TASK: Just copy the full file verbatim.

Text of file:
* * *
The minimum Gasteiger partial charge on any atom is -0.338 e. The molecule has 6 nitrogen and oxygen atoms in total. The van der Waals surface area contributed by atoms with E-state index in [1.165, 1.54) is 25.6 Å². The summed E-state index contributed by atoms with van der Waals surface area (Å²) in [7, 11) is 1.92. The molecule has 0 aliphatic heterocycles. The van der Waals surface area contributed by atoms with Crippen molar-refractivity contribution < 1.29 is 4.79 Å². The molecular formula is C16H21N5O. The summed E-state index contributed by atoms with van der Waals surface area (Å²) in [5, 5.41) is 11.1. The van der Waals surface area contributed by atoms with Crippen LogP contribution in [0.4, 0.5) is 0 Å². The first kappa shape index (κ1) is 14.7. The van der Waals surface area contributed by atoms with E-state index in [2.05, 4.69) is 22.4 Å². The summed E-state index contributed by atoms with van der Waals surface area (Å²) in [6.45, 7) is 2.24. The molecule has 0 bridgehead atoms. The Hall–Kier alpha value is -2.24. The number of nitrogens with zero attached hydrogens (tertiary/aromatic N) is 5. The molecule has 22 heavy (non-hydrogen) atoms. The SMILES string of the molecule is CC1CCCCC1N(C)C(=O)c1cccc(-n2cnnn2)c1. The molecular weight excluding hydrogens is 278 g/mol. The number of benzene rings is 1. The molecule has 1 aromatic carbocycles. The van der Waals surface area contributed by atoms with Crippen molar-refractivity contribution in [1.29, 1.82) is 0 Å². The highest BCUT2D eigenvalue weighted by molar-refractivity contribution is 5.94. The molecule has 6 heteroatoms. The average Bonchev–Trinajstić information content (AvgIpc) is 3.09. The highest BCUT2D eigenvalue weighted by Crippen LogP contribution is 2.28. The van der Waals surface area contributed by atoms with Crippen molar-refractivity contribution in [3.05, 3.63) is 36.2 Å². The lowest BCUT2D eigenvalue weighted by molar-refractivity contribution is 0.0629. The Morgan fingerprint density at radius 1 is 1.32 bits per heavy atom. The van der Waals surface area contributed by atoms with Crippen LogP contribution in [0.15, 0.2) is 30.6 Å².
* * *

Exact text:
The minimum Gasteiger partial charge on any atom is -0.338 e. The molecule has 6 nitrogen and oxygen atoms in total. The van der Waals surface area contributed by atoms with E-state index in [1.165, 1.54) is 25.6 Å². The summed E-state index contributed by atoms with van der Waals surface area (Å²) in [7, 11) is 1.92. The molecule has 0 aliphatic heterocycles. The van der Waals surface area contributed by atoms with Crippen molar-refractivity contribution < 1.29 is 4.79 Å². The molecular formula is C16H21N5O. The summed E-state index contributed by atoms with van der Waals surface area (Å²) in [5, 5.41) is 11.1. The van der Waals surface area contributed by atoms with Crippen LogP contribution in [0.4, 0.5) is 0 Å². The first kappa shape index (κ1) is 14.7. The van der Waals surface area contributed by atoms with E-state index in [2.05, 4.69) is 22.4 Å². The summed E-state index contributed by atoms with van der Waals surface area (Å²) in [6.45, 7) is 2.24. The molecule has 0 bridgehead atoms. The Hall–Kier alpha value is -2.24. The number of nitrogens with zero attached hydrogens (tertiary/aromatic N) is 5. The molecule has 22 heavy (non-hydrogen) atoms. The SMILES string of the molecule is CC1CCCCC1N(C)C(=O)c1cccc(-n2cnnn2)c1. The molecular weight excluding hydrogens is 278 g/mol. The number of benzene rings is 1. The molecule has 1 aromatic carbocycles. The van der Waals surface area contributed by atoms with Crippen molar-refractivity contribution in [1.29, 1.82) is 0 Å². The highest BCUT2D eigenvalue weighted by molar-refractivity contribution is 5.94. The molecule has 6 heteroatoms. The average Bonchev–Trinajstić information content (AvgIpc) is 3.09. The highest BCUT2D eigenvalue weighted by Crippen LogP contribution is 2.28. The van der Waals surface area contributed by atoms with Crippen molar-refractivity contribution in [3.05, 3.63) is 36.2 Å². The lowest BCUT2D eigenvalue weighted by molar-refractivity contribution is 0.0629. The Morgan fingerprint density at radius 1 is 1.32 bits per heavy atom. The van der Waals surface area contributed by atoms with Crippen LogP contribution in [0.15, 0.2) is 30.6 Å².